I just want to briefly mention that ordinary generating functions are no the

only way to represent a sequence with a simple function and actually there's an

important one that plays a very important role in analytic combinatorics that I

just want to mention briefly now. you can define other types of kernels to

represent the sequence so instead of Z to the K say we put Z to the K over K

factorial. if we do that then what we have is what's

called an exponential generating function.

so for example the sequence of all 1s, the exponential generating function that

represents that sequence is Z to the N over N factorial and we saw that's E to

the Z and the powers of two again just do the math, two to the N, Z to the N over N

factorial, that's two to the Z to the N over N factorial.

That's E to the 2Z. So same sequence different functions for

representing them in there are situations where it's more natural, it's better,

it's more convenient to use exponential generating functions.

And many other possibilities have been studied.

but for analytic combinatorics we're going to focus on ordinary generating

functions and exponential generating functions.

So it's worth spending here's another one oh, N factorial

itself, the exponential generating function for N factorial is one over one

minus Z. so that's an example of when we might

need it. If you've got a very

a sequence that grows very fast like n factorial ordinary generating function's

not going to work. Some of N factorial Z to the N doesn't

converge for any Z and it's cumbersome to work with so use the exponential

generating function that's one over one minus Z.

It can be a bit confusing because the same functions arise in different

contexts but really not. It's just a different way to represent

the sequence. and we have the same kinds of operations,

and you can read in the book about differentiating, integrating, and so

forth. and there's one important operation

that's what happens when you multiply two EGFs.

Then you get what's called a binomial convolution.

and that's just applying the same steps that we use when we were proving what

happens with the product of two ordinary generating functions but we carry through

the K factorial and the N factorial, so I distribute now when we change N to N

minus K, we've got a K factorial, N minus K factorial but then we can, we need the,

an N factorial in the denominator anyway, so we multiply and divide by N factorial

and now we've got. a exponential after we switch orders.

we've got a exponential generating function for this convolved sequence, the

binomial convolution. And actually there's plenty of

applications where these kinds of sequences arise and we'll see them very

soon. so there's recurrences say, related to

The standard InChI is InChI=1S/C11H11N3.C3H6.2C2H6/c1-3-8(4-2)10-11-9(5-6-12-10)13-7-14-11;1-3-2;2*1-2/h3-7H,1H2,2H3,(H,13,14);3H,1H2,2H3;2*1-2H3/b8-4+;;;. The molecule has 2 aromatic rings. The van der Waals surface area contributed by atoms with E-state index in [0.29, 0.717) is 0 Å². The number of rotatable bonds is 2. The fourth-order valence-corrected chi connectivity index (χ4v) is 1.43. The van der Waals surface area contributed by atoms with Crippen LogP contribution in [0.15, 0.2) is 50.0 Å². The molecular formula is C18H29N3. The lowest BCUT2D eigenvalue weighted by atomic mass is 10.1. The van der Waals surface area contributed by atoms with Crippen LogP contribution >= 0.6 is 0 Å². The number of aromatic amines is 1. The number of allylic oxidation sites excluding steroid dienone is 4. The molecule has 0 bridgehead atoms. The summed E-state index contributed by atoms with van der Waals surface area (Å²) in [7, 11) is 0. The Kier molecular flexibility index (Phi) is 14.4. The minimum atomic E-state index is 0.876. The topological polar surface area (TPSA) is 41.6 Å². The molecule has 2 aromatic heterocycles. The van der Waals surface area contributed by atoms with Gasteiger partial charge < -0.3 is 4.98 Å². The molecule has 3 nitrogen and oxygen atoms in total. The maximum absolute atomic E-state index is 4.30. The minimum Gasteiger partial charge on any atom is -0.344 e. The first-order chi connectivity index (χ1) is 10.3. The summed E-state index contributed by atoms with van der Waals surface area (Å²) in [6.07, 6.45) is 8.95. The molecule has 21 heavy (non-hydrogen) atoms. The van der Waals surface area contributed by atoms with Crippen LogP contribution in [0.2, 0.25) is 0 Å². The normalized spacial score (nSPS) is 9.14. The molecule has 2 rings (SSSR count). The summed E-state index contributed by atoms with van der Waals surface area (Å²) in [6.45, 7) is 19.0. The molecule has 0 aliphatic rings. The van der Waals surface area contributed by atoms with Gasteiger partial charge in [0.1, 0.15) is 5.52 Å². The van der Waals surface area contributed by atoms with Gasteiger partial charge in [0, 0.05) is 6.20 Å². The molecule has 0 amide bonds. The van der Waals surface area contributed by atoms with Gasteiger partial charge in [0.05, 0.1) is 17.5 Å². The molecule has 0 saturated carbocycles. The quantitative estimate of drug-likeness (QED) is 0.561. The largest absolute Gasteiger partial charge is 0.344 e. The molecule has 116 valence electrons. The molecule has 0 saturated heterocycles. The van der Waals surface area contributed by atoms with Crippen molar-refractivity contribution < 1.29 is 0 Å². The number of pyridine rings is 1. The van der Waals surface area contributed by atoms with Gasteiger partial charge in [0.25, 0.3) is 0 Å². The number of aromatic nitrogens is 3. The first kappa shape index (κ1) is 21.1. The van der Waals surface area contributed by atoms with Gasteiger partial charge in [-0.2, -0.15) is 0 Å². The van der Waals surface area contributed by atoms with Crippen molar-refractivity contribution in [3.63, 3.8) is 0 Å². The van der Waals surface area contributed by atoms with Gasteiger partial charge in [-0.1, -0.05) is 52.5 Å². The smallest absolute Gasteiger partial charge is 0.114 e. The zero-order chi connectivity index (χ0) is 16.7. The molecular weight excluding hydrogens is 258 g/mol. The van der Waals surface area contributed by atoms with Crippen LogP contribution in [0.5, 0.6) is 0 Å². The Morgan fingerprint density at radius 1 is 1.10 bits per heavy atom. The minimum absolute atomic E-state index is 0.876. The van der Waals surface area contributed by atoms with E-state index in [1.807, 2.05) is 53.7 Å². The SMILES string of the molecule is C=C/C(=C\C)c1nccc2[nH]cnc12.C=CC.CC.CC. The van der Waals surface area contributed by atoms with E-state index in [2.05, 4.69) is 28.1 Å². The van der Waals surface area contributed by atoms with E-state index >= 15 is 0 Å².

such problems that arise and if confronted with a recurrence like that

we'll have to now naturally from the problem.

It, that one looks like I should use an exponential generating function on.

so this is an example that actually we'll come up with some similar examples in

specific applications related to important algorithms later on.

so FN equals sum NK of N choose K. Fk over two to the K.

how are we going to function find an equation for that number?

well Exponential generating functions we'll

use the same rule except we make an exponential generating function, so that

is multiplied by z to the n over n factorial and sum on n.

Then on the left hand side we get F of Z. And on the right hand side we get a

double sum. and then what we're going to wind up

doing is, kind of, working backwards for the convolution, that we just did.

so, switch order summation on that. that's just switching the sums and,

keeping. Now, if it's all K, then, N's got to be

bigger than K. and then, change N to N + K.

so that brings us N + K in the top of the binomial coefficient, and the exponent is

Z. and N + K factorial.

and then do some, if the N plus K factorials cancel out.

we still have the F K the Z to the K, and the two to the K absorbed together in the

Z to the N and now those are independent sums m so that's the binomial convalution

backwards and so what it says is that F of Z equals E to the Z.

that's Z to the N over N factorial sum and the other one is F to Z over two.

so f of z equals e to the z, f of z over two.

And that's something we can telescope. and this is a little bit formal it's not

necessarily true that it converges but let's [COUGH] not worry about that just

now and work with the idea that we've shown that F of Z equals E of two to the

Z, E to the 2Z. And what's that what's E to the 2Z, the

exponential generating function for? that was one of the first examples that

we looked at. It just says that FN equals two to the N.

in this case, whether or not a generating function converges, we've got an answer

that we can check. 2 to the N definitely equals sum on K N

choose K, 2 to the k / 2 to the k, that's the binomial theorum.

so it looks like a difficult recurrence. it actually has an easy solution with

exponential generating functions. And so N works for similar functions too

where, and that's what happens in the practical applications.

maybe it's N - 1k or maybe there's an extra term of some kind how the same

process works to actually tell us the facts that we need to know about the

algorithms that we're studying. we'll see, in much more context, the

important role that exponential generating functions take, when we look

into, analytic combinatorics in a couple of lectures.

but even in the context of just solving recurrences.

[COUGH], they can be important, as this example illustrates.